AURORA, Colo. — It was a surprise start for Timmy Smith. Only minutes before Super Bowl XXII on Jan. 31, 1988, Washington head coach Joe Gibbs asked Doug Williams, poised to become the first black quarterback to win a Super Bowl, to deliver the good news to the rookie running back: He’d be starting against the Denver Broncos in place of limping veteran George Rogers.
“Coach wanted me to break the news to him and calm him down,” Williams, now 60, recalls. “I said, ‘Timmy, you’re going to start the Super Bowl,’ and he looked at me like I was crazy. I said if you mess this up, I’m gonna kick your ass.”
Timmy did not get his ass kicked.
Instead, he ran for 204 yards—still a Super Bowl record. The bulk of those yards came during a 35-point second-quarter explosion that has yet to be duplicated. After the game, Smith undressed in a haze of ecstasy underneath Jack Murphy Stadium in San Diego. Before he could get his shoulder pads off, future Hall of Fame linebacker and part-time Good Morning America correspondent Harry Carson all but begged him to appear on the show as soon as possible. David Letterman and the Today show waited on word from the son of a nurse’s aide from Hobbs, N.M.
“I was numb, man,” Smith says. “After that game, I’ve got all these people coming at me, but I wanted to go back on the field. After I got through running over them, I felt like I couldn’t be stopped. Once you get that feeling, it’s unstoppable.”
Yet just two and a half years later, Smith found himself on the wrong end of a historic transaction. In 1990 the woeful Cowboys drafted one Emmitt Smith out of Florida. Timmy Smith, now a veteran of three NFL teams, held on to the job until the beginning of the second week of the season, a week after Emmitt ended his rookie holdout, the longest in NFL history. Emmitt was in, and Timmy was out, for good.
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“I’d never been in trouble before,” Smith says about the day DEA officers cuffed him. “Turning yourself in is the hardest part.”
Smith is sipping cranberry juice and enjoying plates of sautéed shrimp and glowing red-orange buffalo wings that look like they were hand-painted by Salvador Dali. We’re at the Casa Vallarta Restaurant and Tequila Bar in Aurora, Colo., where Smith’s Washington jersey is framed on the wall next to a Tim Tebow shirt. Smith is an honored guest here. He punctuates sentences with a great laugh that bellows from his 300-pound frame, and he speaks with the innocent sincerity of a guy who, upon being drafted in the fifth round, had business cards printed out which read:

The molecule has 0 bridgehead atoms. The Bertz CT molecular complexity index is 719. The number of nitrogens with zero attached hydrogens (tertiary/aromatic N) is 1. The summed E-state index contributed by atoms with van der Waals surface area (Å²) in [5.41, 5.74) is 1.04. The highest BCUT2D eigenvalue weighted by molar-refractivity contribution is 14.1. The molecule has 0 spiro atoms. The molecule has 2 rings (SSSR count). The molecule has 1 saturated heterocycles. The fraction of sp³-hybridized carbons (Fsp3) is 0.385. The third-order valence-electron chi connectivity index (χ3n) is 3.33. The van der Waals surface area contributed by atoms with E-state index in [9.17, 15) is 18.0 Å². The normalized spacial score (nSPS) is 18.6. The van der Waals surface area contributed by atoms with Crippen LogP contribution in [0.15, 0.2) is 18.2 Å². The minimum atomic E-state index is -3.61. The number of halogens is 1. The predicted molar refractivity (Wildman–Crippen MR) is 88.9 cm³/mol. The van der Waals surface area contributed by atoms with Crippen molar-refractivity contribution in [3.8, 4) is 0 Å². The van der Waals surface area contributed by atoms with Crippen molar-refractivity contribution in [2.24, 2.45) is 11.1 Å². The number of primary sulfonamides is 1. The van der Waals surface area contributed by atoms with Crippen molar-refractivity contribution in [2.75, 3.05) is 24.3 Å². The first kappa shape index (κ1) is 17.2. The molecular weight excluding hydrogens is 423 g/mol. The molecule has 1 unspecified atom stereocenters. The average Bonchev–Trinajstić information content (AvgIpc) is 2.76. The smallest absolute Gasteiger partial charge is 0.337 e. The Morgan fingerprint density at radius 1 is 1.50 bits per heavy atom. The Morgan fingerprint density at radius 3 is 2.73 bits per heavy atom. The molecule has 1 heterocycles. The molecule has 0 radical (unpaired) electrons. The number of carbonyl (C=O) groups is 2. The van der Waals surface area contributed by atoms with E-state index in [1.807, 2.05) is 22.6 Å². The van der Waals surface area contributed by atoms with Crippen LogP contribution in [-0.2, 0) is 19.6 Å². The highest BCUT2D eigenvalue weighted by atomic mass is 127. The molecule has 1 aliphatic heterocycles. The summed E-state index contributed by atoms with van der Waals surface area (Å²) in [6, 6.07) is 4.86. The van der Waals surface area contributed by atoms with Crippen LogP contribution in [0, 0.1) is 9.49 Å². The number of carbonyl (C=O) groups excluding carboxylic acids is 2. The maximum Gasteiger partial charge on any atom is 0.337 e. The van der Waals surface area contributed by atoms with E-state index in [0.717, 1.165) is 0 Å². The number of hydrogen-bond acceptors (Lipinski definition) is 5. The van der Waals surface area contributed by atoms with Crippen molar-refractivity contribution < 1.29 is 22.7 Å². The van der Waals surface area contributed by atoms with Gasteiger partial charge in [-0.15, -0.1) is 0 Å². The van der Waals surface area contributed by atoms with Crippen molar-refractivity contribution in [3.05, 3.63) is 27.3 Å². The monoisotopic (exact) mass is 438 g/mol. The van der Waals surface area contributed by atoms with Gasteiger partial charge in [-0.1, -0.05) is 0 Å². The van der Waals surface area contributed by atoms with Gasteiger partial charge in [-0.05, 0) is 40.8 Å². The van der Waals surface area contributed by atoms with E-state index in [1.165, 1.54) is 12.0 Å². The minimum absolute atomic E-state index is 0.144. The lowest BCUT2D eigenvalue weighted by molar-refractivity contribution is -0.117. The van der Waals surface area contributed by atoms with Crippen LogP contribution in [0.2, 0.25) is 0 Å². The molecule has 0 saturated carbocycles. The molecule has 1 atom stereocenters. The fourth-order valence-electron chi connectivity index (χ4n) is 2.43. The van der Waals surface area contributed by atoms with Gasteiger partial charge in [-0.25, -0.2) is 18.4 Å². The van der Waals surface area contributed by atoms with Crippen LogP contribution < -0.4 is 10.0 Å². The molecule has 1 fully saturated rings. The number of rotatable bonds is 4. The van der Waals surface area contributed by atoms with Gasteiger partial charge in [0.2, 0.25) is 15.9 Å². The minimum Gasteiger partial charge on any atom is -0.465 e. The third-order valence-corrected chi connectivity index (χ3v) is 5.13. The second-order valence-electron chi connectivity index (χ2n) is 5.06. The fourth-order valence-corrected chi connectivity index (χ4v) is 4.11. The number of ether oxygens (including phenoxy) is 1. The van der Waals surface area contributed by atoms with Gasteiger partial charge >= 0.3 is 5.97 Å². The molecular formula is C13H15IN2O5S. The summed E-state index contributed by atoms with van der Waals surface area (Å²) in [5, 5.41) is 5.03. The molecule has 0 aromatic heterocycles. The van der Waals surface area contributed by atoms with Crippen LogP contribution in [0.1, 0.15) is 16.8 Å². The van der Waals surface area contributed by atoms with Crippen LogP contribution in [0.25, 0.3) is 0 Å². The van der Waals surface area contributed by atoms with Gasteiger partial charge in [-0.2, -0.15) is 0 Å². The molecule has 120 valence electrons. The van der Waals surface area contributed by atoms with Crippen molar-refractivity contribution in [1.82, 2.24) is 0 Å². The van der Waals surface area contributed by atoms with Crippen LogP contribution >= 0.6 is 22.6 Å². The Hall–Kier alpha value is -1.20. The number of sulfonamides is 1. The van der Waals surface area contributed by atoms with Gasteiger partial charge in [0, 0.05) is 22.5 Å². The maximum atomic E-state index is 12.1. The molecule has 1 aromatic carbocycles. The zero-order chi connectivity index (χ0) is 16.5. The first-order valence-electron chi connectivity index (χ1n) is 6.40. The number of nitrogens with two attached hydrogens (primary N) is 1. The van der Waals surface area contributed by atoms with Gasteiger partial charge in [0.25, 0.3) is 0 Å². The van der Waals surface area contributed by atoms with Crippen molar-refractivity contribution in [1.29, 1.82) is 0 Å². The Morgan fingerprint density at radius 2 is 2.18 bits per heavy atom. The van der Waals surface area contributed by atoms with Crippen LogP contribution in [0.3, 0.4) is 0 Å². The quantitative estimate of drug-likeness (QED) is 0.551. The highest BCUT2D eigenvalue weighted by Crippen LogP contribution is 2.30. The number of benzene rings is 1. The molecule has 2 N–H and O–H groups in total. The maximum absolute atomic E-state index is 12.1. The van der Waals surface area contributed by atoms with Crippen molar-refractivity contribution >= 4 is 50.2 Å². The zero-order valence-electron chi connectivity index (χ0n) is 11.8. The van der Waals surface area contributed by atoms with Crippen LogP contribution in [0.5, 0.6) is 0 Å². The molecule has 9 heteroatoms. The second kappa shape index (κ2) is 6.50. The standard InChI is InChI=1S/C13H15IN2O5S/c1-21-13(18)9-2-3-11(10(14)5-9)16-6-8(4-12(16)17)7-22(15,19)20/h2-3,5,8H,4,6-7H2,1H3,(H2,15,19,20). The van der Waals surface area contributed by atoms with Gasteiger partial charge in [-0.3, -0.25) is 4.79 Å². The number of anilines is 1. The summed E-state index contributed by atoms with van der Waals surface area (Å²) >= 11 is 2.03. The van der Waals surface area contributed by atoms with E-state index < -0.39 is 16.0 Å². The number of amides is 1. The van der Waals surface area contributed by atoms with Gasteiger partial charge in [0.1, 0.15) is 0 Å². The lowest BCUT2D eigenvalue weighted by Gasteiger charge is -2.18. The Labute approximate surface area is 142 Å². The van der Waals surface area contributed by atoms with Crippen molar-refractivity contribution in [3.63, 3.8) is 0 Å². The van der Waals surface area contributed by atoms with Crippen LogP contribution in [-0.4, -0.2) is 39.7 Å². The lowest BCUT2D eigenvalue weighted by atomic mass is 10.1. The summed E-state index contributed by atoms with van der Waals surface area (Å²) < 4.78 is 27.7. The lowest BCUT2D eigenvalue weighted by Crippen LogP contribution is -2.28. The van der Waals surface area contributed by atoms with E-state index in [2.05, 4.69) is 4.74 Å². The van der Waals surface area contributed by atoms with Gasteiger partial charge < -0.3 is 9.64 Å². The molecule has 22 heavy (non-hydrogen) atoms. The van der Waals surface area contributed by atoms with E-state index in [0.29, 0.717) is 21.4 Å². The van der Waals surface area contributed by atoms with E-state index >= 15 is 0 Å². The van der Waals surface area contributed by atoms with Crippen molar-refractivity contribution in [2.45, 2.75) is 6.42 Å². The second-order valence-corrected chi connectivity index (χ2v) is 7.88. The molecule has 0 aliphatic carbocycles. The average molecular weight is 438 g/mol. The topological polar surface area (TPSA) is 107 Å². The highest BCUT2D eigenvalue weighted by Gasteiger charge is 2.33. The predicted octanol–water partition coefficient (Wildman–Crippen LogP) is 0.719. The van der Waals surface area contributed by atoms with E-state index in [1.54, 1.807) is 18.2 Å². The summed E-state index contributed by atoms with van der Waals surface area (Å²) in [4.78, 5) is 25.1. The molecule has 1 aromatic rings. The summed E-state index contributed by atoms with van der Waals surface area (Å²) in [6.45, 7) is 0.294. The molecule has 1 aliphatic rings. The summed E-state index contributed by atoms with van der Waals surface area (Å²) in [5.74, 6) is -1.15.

“Everybody asks about the Super Bowl, and the NFL,” he says. “Nobody ever asks about the arrest.”
On multiple occasions between April 10, 2005, and Sept. 10, 2005, Smith sold more than half a kilogram of cocaine to an undercover DEA agent in Denver. As a part of subsequent DEA raids, authorities recovered 1,300 grams of cocaine and approximately $100,000 in assets. Timmy’s younger brother, Chris, was also arrested in the sting.
As Smith tells it, he was working as a youth counselor at the time, and making drug transactions on the side in an effort to raise cash for a friend who lost his home in New Orleans during Hurricane Katrina.
“One of my brothers had cocaine, so I made a deal with this dude who was introduced to me by a friend who was a dealer. I took the guy the cocaine maybe twice, and the third time they got my ass.”
The officer, he says, was convincing in his role. He wore cornrows in his hair and sagged his pants the appropriate length.
“I never did any drugs, and I didn’t know much about cocaine,” Smith says. “I didn’t even know how much I gave him. I made a mistake, and I did my time down in Englewood.”
When the DEA made the bust, Special Agent in Charge Jeffrey D. Sweetin of the DEA’s Rocky Mountain Division held a press conference to announce the arrest of a former NFL running back turned drug gofer. Reading from a prepared statement, Smith said, “This case shows the lure of easy money can attract both the downtrodden looking to make a better life and those who have been idolized and envied for living the American dream.
“Greed does not distinguish between rich, poor, notorious and unknown. The Timmy Smiths of the world are not immune from greed, nor are they immune from being held accountable for contributing to the degradation of our communities. The insidious nature of drug trafficking corrupts everything and everyone it touches.”
Smith felt he was being made an example. His brother had a larger role in trafficking, he says, but received only three years probation. When Smith was booked, he says female law enforcement officers took glee in posing beside him while handcuffed for digital photos as if it were “the highlight of their lives.” Jeffrey Dorschner of the Colorado U.S. Attorney’s office describes Smith’s accusation as “apocryphal.” Said Dorschner, “To our knowledge, that didn’t happen.”
Smith would plead guilty to a role as a minor participant in a drug conspiracy and do 18 months at FCI Englewood, a low-security federal correctional institution in Littleton, Colo. Smith says prison was a cakewalk, other than the weekend he spent in solitary confinement after prison authorities heard him and his wife discussing the anti-reflux pills she slipped him during a visit. He was a celebrity inside—men he’d known on the outside who were incarcerated spread knowledge about his identity. He watched Super Bowls XL and XLI behind bars, imagining himself as a younger, thinner man slicing through the AFC’s best defense.
“They would say to me, ‘That was you in ’88?’ ” Smith says.
“Yeah. That was my lucky ass that day.”
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There was a moment when Smith knew his time in the NFL was over. It wasn’t on Sept. 4, 1990, the day Emmitt Smith ended his holdout. It was five days later, on the afternoon of Sept. 9, when Timmy got the start in the season-opener against the Chargers, the team that had cut him in training camp the year before. Smith took a second-quarter handoff and ran smack into rookie linebacker Junior Seau, who was playing in his first game after the Chargers made him the fifth pick in that year’s draft. (Footage of that game can be seen here.)
“It was like running into that wall over there,” says Smith, bursting into laughter as he gestures toward the wood-paneled interior of Casa Vallarta. “I went straight down. At halftime I went and got one of those huge neck rolls. My neck was so bad. Jimmy [Johnson] said, ‘You ready, Timmy?’ I go, ‘Uh, no.’
“They cut me the next morning.”